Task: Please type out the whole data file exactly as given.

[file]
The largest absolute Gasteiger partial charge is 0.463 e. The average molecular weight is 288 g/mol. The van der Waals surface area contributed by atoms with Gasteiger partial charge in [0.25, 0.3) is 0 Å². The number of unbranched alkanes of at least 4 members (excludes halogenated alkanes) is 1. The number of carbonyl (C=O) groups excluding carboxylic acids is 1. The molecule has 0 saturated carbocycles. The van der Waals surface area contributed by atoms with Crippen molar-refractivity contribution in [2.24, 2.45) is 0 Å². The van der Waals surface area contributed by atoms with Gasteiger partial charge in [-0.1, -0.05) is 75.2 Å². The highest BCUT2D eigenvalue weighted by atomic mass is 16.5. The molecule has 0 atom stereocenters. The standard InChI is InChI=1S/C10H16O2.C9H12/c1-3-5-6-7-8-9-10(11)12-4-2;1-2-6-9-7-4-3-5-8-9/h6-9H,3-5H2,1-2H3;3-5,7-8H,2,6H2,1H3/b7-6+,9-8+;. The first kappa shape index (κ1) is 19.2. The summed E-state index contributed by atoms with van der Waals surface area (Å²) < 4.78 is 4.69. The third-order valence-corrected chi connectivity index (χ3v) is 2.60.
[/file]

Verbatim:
The largest absolute Gasteiger partial charge is 0.463 e. The average molecular weight is 288 g/mol. The van der Waals surface area contributed by atoms with Gasteiger partial charge in [0.25, 0.3) is 0 Å². The number of unbranched alkanes of at least 4 members (excludes halogenated alkanes) is 1. The number of carbonyl (C=O) groups excluding carboxylic acids is 1. The molecule has 0 saturated carbocycles. The van der Waals surface area contributed by atoms with Crippen molar-refractivity contribution in [2.24, 2.45) is 0 Å². The van der Waals surface area contributed by atoms with Gasteiger partial charge in [-0.1, -0.05) is 75.2 Å². The highest BCUT2D eigenvalue weighted by atomic mass is 16.5. The molecule has 0 atom stereocenters. The standard InChI is InChI=1S/C10H16O2.C9H12/c1-3-5-6-7-8-9-10(11)12-4-2;1-2-6-9-7-4-3-5-8-9/h6-9H,3-5H2,1-2H3;3-5,7-8H,2,6H2,1H3/b7-6+,9-8+;. The first kappa shape index (κ1) is 19.2. The summed E-state index contributed by atoms with van der Waals surface area (Å²) < 4.78 is 4.69. The third-order valence-corrected chi connectivity index (χ3v) is 2.60.